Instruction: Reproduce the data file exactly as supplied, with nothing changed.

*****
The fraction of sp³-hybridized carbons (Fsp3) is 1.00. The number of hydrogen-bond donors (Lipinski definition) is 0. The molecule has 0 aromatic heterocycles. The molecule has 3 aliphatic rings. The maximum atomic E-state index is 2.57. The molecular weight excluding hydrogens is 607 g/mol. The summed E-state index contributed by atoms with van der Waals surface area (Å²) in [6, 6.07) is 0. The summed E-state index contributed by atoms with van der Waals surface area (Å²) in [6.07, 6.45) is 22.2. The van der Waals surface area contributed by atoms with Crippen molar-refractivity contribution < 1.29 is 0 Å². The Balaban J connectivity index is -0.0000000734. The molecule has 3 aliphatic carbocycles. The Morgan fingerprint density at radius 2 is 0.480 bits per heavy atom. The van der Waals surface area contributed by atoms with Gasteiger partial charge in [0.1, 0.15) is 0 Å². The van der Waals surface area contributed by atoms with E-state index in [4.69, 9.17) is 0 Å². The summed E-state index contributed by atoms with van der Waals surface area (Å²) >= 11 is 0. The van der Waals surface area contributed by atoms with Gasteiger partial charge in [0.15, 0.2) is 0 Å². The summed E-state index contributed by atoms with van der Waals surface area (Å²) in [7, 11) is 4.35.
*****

The fraction of sp³-hybridized carbons (Fsp3) is 1.00. The number of hydrogen-bond donors (Lipinski definition) is 0. The molecule has 0 aromatic heterocycles. The molecule has 3 aliphatic rings. The maximum atomic E-state index is 2.57. The molecular weight excluding hydrogens is 607 g/mol. The summed E-state index contributed by atoms with van der Waals surface area (Å²) in [6, 6.07) is 0. The summed E-state index contributed by atoms with van der Waals surface area (Å²) in [6.07, 6.45) is 22.2. The van der Waals surface area contributed by atoms with Crippen molar-refractivity contribution < 1.29 is 0 Å². The Balaban J connectivity index is -0.0000000734. The molecule has 3 aliphatic carbocycles. The Morgan fingerprint density at radius 2 is 0.480 bits per heavy atom. The van der Waals surface area contributed by atoms with Gasteiger partial charge in [0.1, 0.15) is 0 Å². The van der Waals surface area contributed by atoms with E-state index in [4.69, 9.17) is 0 Å². The summed E-state index contributed by atoms with van der Waals surface area (Å²) >= 11 is 0. The van der Waals surface area contributed by atoms with Gasteiger partial charge in [0.15, 0.2) is 0 Å². The summed E-state index contributed by atoms with van der Waals surface area (Å²) in [7, 11) is 4.35.